为了防止染色体贴壁和多聚赖氨酸染色玻片的附着,应注意:为了防止染色体的粘连,应优先使用聚赖氨酸处理过的玻片。最好在实验前处理。


 


Sigmacote处理的盖玻片


1.     将一个1.5毫升的管架(或类似结构)用塑料包装起来,放在一个更大的矩形纸巾上,放在一个化学品罩中,见图1。


2.     将Sigmacote(储存在4°C)倒入Sigmacote瓶盖。


3.     使用干净、精细的镊子,将盖滑片单独浸入Sigmacote中,完全浸没。最好使用弯曲/弯曲的尖端,这样镊子就可以最小限度地接触到盖玻片(参见下面的步骤B7)。


4.     立即取下盖玻片,将盖玻片的一角接触到Sigmacote瓶盖中的液体表面,以除去多余的液体,并将盖玻片以约60°的角度放置在纸巾顶部的塑料覆盖架上,以使任何剩余的Sigmacote灯芯远离盖玻片(见图1)。


5.     完成所需数量的盖玻片后,将Sigmacote从瓶盖中放回Sigmacote瓶中,在4°C下储存,在1年内使用。


6.     将盖玻片放在化学品罩中晾干一夜(如果时间有限,可在约1小时后使用)。


7.     将盖玻片存放在4°C的环境中(隔夜干燥后再放回原容器即可),最好在2个月内使用。


 


 


图1。一个简单的实验室装置,用于干燥Sigmacote处理后的盖玻片。如上文A1-A4所述,将用于多线染色体压片的盖玻片用Sigmacote处理,并靠在塑料包装的1.5毫升管架上,放在纸巾上,放在化学品罩内。


 


聚赖氨酸处理的载玻片


可购买经预处理的聚赖氨酸载玻片(我们发现,与自处理的载玻片相比,经预处理的载玻片具有更低的自荧光背景),但为了节省成本,或者如果无法获得预处理的载玻片,则可使用聚L-赖氨酸处理标准磨砂显微镜载玻片,其处理方式与使用Sigmocote处理的盖玻片类似:


1.     将聚L-赖氨酸倒入一个玻璃Coplin罐中。


2.     插入磨砂显微镜载玻片,使载玻片的非磨砂玻璃部分(即,不包括磨砂标签区域)浸没在聚赖氨酸中。


3.     一旦Coplin罐装满载玻片,按处理时的原始顺序取出载玻片,并与纸巾上的垂直面(如锥形架)成~60°角。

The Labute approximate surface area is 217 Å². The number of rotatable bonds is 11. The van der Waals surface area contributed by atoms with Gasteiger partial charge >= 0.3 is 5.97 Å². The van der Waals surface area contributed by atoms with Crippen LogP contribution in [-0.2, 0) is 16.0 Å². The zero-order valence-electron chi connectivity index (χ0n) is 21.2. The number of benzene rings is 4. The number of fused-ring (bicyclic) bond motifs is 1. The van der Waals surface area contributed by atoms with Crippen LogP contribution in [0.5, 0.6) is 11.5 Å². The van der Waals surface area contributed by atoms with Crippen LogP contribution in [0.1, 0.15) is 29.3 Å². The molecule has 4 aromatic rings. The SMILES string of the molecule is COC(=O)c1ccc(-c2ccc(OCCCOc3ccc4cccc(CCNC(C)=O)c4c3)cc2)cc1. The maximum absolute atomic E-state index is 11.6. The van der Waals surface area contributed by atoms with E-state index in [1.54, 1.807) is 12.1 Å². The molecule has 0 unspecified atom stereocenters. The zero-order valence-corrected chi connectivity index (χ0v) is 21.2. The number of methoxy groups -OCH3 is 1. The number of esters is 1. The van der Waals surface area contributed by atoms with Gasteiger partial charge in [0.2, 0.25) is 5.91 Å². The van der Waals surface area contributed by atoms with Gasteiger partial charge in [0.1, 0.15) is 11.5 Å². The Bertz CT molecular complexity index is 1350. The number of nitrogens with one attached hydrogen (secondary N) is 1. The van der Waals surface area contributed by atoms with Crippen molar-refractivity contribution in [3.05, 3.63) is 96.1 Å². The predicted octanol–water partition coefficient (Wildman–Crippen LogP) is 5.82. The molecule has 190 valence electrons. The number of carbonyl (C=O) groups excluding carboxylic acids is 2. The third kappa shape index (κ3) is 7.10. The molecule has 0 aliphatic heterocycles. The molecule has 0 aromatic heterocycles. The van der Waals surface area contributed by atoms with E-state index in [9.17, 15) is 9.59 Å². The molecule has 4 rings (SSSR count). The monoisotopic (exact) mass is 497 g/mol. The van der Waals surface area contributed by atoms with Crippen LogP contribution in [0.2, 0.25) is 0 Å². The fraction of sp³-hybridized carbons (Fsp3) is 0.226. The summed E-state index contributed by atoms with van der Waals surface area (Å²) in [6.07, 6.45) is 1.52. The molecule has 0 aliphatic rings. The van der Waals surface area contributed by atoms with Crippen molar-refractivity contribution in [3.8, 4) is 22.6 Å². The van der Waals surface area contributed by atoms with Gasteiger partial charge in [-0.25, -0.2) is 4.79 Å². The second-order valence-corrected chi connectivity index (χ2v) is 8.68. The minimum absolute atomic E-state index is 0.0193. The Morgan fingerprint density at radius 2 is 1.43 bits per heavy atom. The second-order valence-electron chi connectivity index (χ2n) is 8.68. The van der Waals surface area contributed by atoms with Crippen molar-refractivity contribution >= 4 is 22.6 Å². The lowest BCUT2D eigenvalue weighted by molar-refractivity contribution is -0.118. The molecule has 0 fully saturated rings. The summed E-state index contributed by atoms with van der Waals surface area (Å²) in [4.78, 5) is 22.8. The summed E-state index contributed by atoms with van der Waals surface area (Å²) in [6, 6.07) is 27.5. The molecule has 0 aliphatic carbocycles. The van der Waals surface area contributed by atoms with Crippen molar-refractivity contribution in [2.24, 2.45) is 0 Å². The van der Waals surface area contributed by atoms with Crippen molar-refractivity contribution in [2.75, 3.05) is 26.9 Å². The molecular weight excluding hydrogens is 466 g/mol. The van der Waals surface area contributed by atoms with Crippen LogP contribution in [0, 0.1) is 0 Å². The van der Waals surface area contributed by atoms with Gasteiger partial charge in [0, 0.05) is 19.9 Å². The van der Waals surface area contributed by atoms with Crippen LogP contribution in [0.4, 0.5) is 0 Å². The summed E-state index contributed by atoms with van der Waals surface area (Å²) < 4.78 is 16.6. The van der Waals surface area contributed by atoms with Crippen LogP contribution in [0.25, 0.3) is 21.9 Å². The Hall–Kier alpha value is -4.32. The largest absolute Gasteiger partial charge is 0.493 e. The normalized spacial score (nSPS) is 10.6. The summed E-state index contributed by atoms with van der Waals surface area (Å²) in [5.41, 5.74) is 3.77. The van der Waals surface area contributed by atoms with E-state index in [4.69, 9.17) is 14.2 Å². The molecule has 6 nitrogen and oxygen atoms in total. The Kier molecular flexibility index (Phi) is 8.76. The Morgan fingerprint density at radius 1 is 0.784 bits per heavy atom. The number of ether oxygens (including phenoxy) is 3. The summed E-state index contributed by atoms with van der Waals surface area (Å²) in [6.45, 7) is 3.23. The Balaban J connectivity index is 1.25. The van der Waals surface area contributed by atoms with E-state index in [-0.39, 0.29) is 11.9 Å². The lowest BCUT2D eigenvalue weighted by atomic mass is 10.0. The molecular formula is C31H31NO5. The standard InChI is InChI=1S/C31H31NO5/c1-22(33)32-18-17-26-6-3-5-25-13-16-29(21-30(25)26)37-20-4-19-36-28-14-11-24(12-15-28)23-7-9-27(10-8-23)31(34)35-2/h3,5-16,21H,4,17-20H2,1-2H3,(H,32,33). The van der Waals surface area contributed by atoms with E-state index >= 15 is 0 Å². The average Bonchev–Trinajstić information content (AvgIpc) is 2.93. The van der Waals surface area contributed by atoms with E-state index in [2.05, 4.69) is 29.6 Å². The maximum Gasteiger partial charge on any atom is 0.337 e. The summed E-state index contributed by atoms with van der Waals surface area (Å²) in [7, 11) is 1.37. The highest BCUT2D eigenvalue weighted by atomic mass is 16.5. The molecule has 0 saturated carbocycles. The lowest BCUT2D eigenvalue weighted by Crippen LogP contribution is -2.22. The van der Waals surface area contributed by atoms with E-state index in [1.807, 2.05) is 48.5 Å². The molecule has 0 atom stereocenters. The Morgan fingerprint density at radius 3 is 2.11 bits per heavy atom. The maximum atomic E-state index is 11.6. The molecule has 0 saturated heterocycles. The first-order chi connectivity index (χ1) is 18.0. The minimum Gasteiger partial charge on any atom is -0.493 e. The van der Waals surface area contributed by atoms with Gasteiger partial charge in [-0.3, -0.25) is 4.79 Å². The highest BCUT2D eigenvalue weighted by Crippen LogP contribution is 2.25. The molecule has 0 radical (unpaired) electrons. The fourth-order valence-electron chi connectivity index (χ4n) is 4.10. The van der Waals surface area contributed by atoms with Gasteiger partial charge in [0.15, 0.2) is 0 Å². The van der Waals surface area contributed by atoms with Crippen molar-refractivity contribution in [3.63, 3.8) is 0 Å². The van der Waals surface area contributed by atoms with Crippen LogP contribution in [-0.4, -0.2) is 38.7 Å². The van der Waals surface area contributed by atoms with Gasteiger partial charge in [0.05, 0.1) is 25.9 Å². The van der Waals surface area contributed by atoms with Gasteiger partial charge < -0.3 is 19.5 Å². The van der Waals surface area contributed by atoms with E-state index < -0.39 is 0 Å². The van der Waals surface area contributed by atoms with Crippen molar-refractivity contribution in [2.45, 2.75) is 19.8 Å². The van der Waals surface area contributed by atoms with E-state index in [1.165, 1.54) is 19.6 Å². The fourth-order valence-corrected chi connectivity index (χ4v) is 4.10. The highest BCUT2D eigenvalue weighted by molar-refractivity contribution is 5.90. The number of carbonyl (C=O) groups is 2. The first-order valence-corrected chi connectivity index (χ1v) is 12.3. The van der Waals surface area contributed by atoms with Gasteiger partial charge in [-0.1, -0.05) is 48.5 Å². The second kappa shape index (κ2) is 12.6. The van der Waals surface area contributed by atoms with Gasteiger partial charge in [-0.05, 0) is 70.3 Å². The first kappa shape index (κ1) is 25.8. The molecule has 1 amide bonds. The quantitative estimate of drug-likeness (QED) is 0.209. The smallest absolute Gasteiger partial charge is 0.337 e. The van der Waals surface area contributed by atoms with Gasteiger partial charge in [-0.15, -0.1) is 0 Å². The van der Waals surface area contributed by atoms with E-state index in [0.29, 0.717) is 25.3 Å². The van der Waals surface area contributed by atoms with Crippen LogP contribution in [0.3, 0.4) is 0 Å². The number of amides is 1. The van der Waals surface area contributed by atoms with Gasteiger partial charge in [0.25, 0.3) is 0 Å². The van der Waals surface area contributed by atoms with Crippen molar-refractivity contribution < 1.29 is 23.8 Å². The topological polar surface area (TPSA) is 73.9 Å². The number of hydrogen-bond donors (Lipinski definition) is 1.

4.     让载玻片干燥一夜,如有需要,至少2小时。


5.     储存在4°C下(隔夜干燥后可放回原滑箱中),最好在2个月内使用。


 


B、 腺体切割和染色体压扁


在开始解剖之前,收集所有材料,制作固定溶液,并在适当的容器中填充液氮。


1.     挑选理想的3龄游荡幼虫,并将最多4只放入PBS中的玻璃分离井盘中。


 


注:挑选幼虫是获得最高质量南瓜最重要的一步!用于收集唾液腺的3龄游荡幼虫应为:


a。不拥挤的瓶子/瓶子–理想的幼虫对营养素的竞争很低,而且又肥又健康。


b。晚游荡3龄,最小移动,但还没有在前蛹阶段,因为较老的幼虫(主要只移动嘴)将有更大的染色体和最好的南瓜。


(一)仍在瓶/瓶壁上快速移动的幼虫将更年轻,多线染色体复制较少,因此染色体更小。


(二)然而,太接近化蛹期/蛹前期的幼虫会产生过多的唾液腺“胶”蛋白,这会导致扩散困难和免疫荧光背景增强。为了避免这种情况,大的“玻璃状”或更透明的唾液腺(其中充满了刺穿时释放的胶状物质),(见图2)应该跳过,以获得最佳质量的南瓜。不要吃前呼吸孔延长的幼虫,因为它们几乎总是有这种类型的腺体。


c。从游荡幼虫的第一波开始,通常在小瓶/杂交体建立或翻转后6-7天出现(如果在21-22日饲养摄氏度室温)。


优质南瓜可以来自在无拥挤条件下游荡第二天的幼虫,但是唾液腺和染色体通常是第一波幼虫最大的,所以成功率/质量将从第一波幼虫中最高。


d。女性(除非对性别差异感兴趣)。雌性幼虫的唾液腺和多线染色体往往比雄性幼虫大。3龄幼虫的雌性性别是由幼虫内部两侧(距幼虫后端约1/3)看不到大而透明的球形性腺而决定的。这些大的性腺代表男性。


 


 


图2。从3龄游荡幼虫中分离出不同类型的唾液腺。 A、 典型的一组唾液腺,外观通常不透明/乳白色,可见清晰的细胞。B、 成熟腺体应避免,取自接近化蛹期的幼虫,由于粘着物质增加,通常细胞边界不太明显,因此显得更加清晰/透明/“玻璃状”。附着在腺体上的白色碎片是剩余的脂肪体。


 


2.     将一只幼虫转移到带PBS的新井中进行解剖。每2-3次解剖后,更换该井的PBS。


3.     用一把钳子抓住幼虫的口钩,用另一把钳子从身体的一半左右轻轻地向另一个方向拉动幼虫,以此来解剖唾液腺。(为了演示果蝇幼虫唾液腺的解剖,这里有很多公开视频)


4.     从腺体侧面剥下脂肪体(白色组织条),因为这有助于下游成像中的荧光背景;但是,如果这些脂肪体持续存在,则不要花费超过几分钟的时间移除这些脂肪体,最好尽快进行固定。在固定前解剖不应超过5分钟。


5.     将腺体转移到另一个含有~100-200μl新制固定液的分离皿中,静置1分钟。


a、 腺体可以由“叉形骨”或茎干区固定,因为这样可以防止损坏腺体细胞。


b、 使用一对带有弯曲/弯曲尖端的镊子(如下面的步骤B7所述)可以更容易地将腺体转移到这里。


c、 醋酸在这里起到破坏核膜和帮助染色体扩散的作用,但是并不是所有抗体在这些条件下都能很好地工作,有些抗体可能需要在不同的固定长度或溶液中进行优化,见c节中的注释。


注意s: